Entering the singularity: Has AI reached the point of no return?
The theory of technological singularity predicts a point in time when humans lose control over their technological inventions and subsequent developments due to the rise of machine consciousness and, as a result, their superior intelligence. Reaching singularity stage, in short, constitutes artificial intelligence’s (AI’s) greatest threat to humanity. Unfortunately, AI singularity is already underway.
AI will be effective not only when machines can do what humans do (replication), but when they can do it better and without human supervision (adaptation). Reinforcement learning (recognized data leading to predicted outcomes) and supervised learning algorithms (labeled data leading to predicted outcomes) have been important to the development of robotics, digital assistants and search engines. But the future of many industries and scientific exploration hinges more on the development of unsupervised learning algorithms (unlabeled data leading to improved outcomes), including autonomous vehicles, non-invasive medical diagnosis, assisted space construction, autonomous weapons design, facial-biometric recognition, remote industrial production and stock market prediction.
Despite early warnings about the human rights gaps that will be created and the social cost of AI due to the displacement of man as a factor of production, those dismissing AI’s development insist on labeling it as just another technological disruption. Nonetheless, recent steps in optimization of AI algorithms indicate that, beyond the existing theoretical discrepancies surrounding the emergence of technological singularity, we are leaving behind the phase of simple or narrow AI.
As such, it is expected that once machines reach basic autonomy in the next few years, they will be able not only to correct flaws in their performance by articulating better ways to produce better outcomes, but also to do things that humans simply cannot.
The possibility of soon reaching a point of singularity is often downplayed by those who benefit the most from its development, arguing that AI has been designed solely to serve humanity and make humans more productive.
Such a proposition, however, has two structural flaws. First, singularity should not be viewed as a specific moment in time but as a process that, in many areas, has already started. Second, developing gradual independence of machines while fostering human dependence through their daily use will, in fact, produce the opposite result: more intelligent machines and less intelligent humans.
We aim to provide AI machines with attributes that are foreign to human nature (unlimited memory storage capacity, lightning processing capability, emotionless decisionmaking) and yet, we hope to control the product of our most unpredictable invention. Moreover, given that the architects of such a transformation are mostly concentrated in very few countries and that their designs are protected either by intellectual property laws or national security laws, control over AI development is an illusion.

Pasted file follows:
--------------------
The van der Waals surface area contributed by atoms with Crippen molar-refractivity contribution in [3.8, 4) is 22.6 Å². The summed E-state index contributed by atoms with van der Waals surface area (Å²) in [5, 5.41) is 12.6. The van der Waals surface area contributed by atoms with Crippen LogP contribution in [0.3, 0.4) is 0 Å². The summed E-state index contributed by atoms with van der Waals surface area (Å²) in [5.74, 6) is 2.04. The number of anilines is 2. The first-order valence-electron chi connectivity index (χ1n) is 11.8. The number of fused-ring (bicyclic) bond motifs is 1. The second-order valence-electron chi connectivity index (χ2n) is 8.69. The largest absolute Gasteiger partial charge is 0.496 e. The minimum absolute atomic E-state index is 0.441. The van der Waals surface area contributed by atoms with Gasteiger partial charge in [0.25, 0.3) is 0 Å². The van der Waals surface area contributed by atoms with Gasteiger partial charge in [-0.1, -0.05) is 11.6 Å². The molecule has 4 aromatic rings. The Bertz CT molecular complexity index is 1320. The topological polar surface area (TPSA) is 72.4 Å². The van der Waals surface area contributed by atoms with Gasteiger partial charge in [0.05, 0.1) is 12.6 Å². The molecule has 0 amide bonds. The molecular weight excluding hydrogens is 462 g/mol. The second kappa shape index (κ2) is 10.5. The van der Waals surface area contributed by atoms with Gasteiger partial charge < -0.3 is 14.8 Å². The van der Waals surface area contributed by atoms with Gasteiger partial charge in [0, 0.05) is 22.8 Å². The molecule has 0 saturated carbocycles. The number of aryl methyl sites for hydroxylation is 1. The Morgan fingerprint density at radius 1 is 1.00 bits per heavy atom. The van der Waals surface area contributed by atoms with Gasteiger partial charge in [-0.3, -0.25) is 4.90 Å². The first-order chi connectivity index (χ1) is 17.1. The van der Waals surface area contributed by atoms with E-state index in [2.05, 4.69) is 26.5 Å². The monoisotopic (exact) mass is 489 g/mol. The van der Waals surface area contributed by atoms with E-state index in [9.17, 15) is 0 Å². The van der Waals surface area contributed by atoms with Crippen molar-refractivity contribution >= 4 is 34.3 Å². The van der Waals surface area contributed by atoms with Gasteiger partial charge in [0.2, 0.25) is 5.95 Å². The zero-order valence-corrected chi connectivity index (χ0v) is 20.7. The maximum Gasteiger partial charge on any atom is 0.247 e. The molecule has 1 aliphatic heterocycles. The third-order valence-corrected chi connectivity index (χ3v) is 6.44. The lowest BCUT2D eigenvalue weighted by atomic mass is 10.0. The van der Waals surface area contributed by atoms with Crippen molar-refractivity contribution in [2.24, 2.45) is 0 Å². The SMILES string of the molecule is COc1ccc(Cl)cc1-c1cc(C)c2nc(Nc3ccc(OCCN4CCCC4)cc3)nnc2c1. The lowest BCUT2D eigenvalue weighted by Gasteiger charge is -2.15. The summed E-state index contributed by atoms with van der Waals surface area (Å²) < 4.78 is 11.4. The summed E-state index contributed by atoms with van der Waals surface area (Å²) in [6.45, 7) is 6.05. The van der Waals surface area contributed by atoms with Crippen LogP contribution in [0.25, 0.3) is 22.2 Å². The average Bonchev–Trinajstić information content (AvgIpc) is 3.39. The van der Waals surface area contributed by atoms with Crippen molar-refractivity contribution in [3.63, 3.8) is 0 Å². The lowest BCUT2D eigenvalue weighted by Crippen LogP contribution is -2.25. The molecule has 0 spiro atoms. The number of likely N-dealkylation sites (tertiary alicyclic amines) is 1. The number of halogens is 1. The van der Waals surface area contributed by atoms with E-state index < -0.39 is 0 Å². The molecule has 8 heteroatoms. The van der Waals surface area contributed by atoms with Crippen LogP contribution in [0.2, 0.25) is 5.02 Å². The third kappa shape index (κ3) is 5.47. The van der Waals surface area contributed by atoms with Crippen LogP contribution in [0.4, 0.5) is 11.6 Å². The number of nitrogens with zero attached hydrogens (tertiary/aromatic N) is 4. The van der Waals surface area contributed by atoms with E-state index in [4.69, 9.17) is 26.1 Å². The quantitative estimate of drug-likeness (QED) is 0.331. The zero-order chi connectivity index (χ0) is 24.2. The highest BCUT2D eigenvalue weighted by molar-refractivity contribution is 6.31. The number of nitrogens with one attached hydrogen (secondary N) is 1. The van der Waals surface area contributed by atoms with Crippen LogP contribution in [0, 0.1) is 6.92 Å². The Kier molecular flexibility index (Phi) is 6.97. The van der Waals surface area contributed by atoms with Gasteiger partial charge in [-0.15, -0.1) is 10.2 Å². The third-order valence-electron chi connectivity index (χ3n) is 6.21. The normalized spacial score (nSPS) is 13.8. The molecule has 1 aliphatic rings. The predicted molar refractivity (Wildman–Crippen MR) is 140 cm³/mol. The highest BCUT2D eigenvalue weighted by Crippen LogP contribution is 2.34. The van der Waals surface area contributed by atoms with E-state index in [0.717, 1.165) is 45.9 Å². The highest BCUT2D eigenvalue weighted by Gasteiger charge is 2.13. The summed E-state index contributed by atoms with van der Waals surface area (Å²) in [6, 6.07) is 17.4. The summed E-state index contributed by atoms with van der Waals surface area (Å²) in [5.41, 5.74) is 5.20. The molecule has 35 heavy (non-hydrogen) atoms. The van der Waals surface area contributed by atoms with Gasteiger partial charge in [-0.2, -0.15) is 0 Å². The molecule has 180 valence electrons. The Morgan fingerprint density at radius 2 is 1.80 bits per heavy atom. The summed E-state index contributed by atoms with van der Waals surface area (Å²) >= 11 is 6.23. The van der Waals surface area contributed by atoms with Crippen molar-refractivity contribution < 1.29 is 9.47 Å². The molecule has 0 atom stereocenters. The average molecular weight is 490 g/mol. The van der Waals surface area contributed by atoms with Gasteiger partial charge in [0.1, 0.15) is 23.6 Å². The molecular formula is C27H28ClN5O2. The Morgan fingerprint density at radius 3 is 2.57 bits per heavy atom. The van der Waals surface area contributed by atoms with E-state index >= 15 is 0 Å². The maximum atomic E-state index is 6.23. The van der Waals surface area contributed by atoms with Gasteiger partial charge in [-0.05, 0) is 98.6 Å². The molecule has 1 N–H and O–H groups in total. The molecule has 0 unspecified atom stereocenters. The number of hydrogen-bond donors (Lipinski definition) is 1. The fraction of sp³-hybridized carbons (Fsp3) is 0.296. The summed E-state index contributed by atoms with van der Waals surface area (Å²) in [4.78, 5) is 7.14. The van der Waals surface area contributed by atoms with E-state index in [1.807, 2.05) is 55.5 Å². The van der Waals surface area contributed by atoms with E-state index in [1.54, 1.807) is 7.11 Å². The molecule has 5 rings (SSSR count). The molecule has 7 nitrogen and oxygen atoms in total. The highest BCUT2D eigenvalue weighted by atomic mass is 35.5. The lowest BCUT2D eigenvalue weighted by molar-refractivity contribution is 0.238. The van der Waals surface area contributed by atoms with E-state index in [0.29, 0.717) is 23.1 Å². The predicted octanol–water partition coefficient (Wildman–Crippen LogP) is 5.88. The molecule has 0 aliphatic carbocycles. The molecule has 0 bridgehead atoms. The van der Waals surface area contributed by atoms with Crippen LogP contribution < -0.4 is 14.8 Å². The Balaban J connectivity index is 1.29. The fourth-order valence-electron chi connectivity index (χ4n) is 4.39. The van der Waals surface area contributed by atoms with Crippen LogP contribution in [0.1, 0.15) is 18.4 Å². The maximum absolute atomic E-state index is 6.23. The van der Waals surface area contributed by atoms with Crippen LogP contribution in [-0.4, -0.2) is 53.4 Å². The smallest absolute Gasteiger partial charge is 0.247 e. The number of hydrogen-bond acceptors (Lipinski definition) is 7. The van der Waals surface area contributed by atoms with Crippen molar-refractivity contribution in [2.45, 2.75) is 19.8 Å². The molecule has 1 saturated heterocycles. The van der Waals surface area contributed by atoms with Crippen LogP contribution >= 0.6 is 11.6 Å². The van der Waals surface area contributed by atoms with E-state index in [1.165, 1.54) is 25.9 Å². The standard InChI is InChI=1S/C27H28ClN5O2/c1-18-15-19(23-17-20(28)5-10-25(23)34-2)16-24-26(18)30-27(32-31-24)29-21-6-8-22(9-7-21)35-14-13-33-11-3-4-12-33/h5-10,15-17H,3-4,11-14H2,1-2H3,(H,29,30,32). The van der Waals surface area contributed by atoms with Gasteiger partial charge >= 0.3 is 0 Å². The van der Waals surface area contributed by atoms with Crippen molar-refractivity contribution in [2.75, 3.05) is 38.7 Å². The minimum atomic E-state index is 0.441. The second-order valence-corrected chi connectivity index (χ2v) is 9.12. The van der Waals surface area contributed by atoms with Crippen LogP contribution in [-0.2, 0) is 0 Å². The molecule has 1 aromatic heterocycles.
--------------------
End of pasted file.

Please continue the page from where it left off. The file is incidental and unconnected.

Machine self-awareness begins with ongoing adaptations in unsupervised learning algorithms. But quantum technology adaptations will further consolidate AI singularity by transforming machines’ artificial intelligence into a superior form of intelligence thanks to its exponential ability to connect data to produce better outcomes. Still, machines do not need to be fully conscious and quantum technology does not need to be integrated into AI for the singularity stage to begin.
From law school admission exams to medical licensing, the use of unsupervised learning algorithms (such as Chat-GPT3 and BARD) show that machines can do things that humans do today. These results, along with AI’s most ambitious development yet (AI empowered through quantum technology), constitute the last warning to humanity: Crossing the line between basic optimization and exponential optimization of unsupervised learning algorithms is a point of no return that will inexorably lead to AI singularity.
The time for international political action has therefore arrived. Both AI-producer and non-AI-producer countries must come together to create an international organism of technological oversight, along with an international treaty in artificial intelligence setting forth basic ethical principles.
The greatest risk of all is that humans might realize that AI singularity has taken place only when machines remove from their learning adaptations the flaw of their original design limiting their intelligence: human input. After all, AI singularity will be irreversible once machines realize what humans often forget: to err is human.
J. Mauricio Gaona is an Oppenheimer Scholar at McGill University, an O’Brien Fellow at the Centre for Human Rights CHRLP in Montreal and a visiting fellow at the Center for Advanced Research HRC Indianapolis.
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